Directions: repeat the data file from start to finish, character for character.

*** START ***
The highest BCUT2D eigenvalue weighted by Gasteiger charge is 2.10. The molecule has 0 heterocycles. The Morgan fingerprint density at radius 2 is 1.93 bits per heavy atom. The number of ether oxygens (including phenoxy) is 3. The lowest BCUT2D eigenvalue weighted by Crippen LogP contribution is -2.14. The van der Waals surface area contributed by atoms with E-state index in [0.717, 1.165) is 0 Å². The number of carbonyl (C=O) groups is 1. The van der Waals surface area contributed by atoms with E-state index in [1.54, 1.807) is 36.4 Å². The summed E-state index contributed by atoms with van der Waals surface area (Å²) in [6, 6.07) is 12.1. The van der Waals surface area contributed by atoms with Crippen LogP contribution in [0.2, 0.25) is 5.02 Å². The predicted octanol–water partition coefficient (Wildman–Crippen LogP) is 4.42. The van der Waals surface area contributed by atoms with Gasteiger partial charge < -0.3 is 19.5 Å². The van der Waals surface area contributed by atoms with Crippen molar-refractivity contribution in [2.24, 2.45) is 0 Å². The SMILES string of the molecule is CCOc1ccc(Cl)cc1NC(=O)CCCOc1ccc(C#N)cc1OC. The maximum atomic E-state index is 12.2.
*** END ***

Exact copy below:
The highest BCUT2D eigenvalue weighted by Gasteiger charge is 2.10. The molecule has 0 heterocycles. The Morgan fingerprint density at radius 2 is 1.93 bits per heavy atom. The number of ether oxygens (including phenoxy) is 3. The lowest BCUT2D eigenvalue weighted by Crippen LogP contribution is -2.14. The van der Waals surface area contributed by atoms with E-state index in [0.717, 1.165) is 0 Å². The number of carbonyl (C=O) groups is 1. The van der Waals surface area contributed by atoms with E-state index in [1.54, 1.807) is 36.4 Å². The summed E-state index contributed by atoms with van der Waals surface area (Å²) in [6, 6.07) is 12.1. The van der Waals surface area contributed by atoms with Crippen LogP contribution in [0.2, 0.25) is 5.02 Å². The predicted octanol–water partition coefficient (Wildman–Crippen LogP) is 4.42. The van der Waals surface area contributed by atoms with Gasteiger partial charge < -0.3 is 19.5 Å². The van der Waals surface area contributed by atoms with Crippen molar-refractivity contribution in [2.24, 2.45) is 0 Å². The SMILES string of the molecule is CCOc1ccc(Cl)cc1NC(=O)CCCOc1ccc(C#N)cc1OC. The maximum atomic E-state index is 12.2.